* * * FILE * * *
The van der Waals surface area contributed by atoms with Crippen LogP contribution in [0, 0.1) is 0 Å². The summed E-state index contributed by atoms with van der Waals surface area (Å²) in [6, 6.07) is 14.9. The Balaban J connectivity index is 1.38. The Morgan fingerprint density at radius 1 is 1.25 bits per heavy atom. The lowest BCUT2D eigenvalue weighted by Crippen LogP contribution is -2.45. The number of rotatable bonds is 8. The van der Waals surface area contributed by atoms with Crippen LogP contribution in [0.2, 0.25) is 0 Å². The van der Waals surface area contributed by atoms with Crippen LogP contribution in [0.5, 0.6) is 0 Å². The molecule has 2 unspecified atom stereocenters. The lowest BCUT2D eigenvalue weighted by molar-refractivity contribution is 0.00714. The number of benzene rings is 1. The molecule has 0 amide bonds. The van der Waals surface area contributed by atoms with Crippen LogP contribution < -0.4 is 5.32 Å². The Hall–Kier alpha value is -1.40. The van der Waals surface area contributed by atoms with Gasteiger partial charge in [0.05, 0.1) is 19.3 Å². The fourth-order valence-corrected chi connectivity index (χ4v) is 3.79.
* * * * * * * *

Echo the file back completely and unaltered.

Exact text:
The van der Waals surface area contributed by atoms with Crippen LogP contribution in [0, 0.1) is 0 Å². The summed E-state index contributed by atoms with van der Waals surface area (Å²) in [6, 6.07) is 14.9. The Balaban J connectivity index is 1.38. The Morgan fingerprint density at radius 1 is 1.25 bits per heavy atom. The lowest BCUT2D eigenvalue weighted by Crippen LogP contribution is -2.45. The number of rotatable bonds is 8. The van der Waals surface area contributed by atoms with Crippen LogP contribution in [0.2, 0.25) is 0 Å². The van der Waals surface area contributed by atoms with Crippen LogP contribution in [0.5, 0.6) is 0 Å². The molecule has 2 unspecified atom stereocenters. The lowest BCUT2D eigenvalue weighted by molar-refractivity contribution is 0.00714. The number of benzene rings is 1. The molecule has 0 amide bonds. The van der Waals surface area contributed by atoms with Crippen LogP contribution < -0.4 is 5.32 Å². The Hall–Kier alpha value is -1.40. The van der Waals surface area contributed by atoms with Gasteiger partial charge in [0.05, 0.1) is 19.3 Å². The fourth-order valence-corrected chi connectivity index (χ4v) is 3.79.